JLR: six electric models in next five years

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By Louise Creasy

22 February 2021

JLR commits to an all-electric future

As emissions regulations have got tighter – with this year in particular bringing in tougher standards in terms of CO2 levels emitted by a vehicle, it’s been very much in every carmaker’s interests to have some zero emissions models in its fleet.

However, Jaguar Land Rover has not exactly been forthcoming in making a big push towards electrification, focusing instead on hybridisation to make them more efficient. Even in 2017 when BMW joined Jaguar (who in its defence brought out an all-electric car, the I-PACE, in 2018), JLR’s chief executive at the time, Ralf Speth said while the move was aimed at “giving customers even more choice”, its “internal combustion engine is state of the art”, and that, “we will see these petrols and diesels, for many years to come.”

Four years later however, with the British company now under the leadership of Chief Executive Officer, Thierry Bolloré, there is a JLR: six electric models in next five years new global strategy. It will see Jaguar as an all-electric luxury brand from 2025, while Land Rover and Range Rover will use the forthcoming fl ex Modular Longitudinal Architecture (MLA), as well as the pure electric biased Electric Modular Architecture (EMA) to deliver electrified internal combustion engines through to 2036 in line with government targets (with diesels ditched from 2026), as well as full electric variants. In fact, we are to expect six pure EVs over the next five years, with the first one arriving three years from now. It is a bold move from the Tata-owned brands – and one that will divide opinion among the Land Rover fraternity. But by breaking new ground and confronting new challenges isn’t that how you survive?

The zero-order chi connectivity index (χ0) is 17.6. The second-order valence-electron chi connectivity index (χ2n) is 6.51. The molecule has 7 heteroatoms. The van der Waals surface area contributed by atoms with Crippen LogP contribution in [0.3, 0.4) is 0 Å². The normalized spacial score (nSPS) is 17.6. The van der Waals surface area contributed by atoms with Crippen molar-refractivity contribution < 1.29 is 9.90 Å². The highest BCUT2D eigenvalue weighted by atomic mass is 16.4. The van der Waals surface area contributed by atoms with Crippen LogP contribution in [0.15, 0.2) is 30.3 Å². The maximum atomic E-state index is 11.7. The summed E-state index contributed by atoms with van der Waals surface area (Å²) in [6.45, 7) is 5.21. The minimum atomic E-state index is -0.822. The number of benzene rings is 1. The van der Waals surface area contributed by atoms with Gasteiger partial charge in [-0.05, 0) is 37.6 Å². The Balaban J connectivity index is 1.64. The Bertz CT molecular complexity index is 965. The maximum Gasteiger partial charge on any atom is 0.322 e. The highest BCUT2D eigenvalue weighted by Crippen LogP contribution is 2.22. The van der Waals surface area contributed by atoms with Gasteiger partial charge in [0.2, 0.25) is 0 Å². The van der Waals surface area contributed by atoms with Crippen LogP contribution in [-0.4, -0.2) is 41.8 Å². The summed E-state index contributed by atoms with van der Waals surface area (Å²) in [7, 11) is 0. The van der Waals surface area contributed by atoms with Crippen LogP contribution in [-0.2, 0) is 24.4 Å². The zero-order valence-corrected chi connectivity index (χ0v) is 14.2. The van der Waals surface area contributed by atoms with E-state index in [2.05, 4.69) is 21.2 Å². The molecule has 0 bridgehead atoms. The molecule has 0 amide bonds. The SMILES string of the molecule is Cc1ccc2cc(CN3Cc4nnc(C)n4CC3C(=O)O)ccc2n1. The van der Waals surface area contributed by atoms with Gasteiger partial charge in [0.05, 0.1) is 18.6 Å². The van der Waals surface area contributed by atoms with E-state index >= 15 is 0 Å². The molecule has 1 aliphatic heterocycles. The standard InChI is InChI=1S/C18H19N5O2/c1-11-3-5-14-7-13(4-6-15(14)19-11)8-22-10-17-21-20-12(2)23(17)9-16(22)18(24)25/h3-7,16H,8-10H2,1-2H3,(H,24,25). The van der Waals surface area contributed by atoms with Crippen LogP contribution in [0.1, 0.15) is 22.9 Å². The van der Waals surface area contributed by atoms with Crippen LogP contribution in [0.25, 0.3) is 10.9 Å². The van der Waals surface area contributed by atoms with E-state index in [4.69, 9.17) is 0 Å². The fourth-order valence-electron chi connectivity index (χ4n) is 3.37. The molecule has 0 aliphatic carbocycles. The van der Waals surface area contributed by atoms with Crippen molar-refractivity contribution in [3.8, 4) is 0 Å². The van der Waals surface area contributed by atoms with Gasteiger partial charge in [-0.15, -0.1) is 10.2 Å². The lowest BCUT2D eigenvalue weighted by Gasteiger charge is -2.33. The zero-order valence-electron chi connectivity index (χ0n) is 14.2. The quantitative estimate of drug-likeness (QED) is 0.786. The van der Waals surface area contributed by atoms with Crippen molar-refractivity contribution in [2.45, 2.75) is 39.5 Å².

As well as investing in electrification technologies JLR is also aiming to achieve net zero carbon emissions across its supply chain, products and operations by 2039. As part of this ambition hydrogen fuel cell powered cars could feature as well, with prototypes arriving on UK roads within the next 12 months as part of the long-term investment programme.

Positively, JLR has pledged to keep its three main UK car plants open but it’s also aiming to make fewer cars saying it’s approach is to “deliver quality and profit-over-volume” and that it plans to establish new benchmark standards in quality and efficiency for the luxury sector by “rightsizing, repurposing and reorganising”. Could that mean job losses?

With the transition to EVs inevitable, this is a step in the right direction for JLR, but it is playing catch up. It will be interesting to see what models it will make, how many cars it will produce, how its global manufacturing and assembly footprint will change and whether it needs someone other than BMW by its side to shift to an electric future.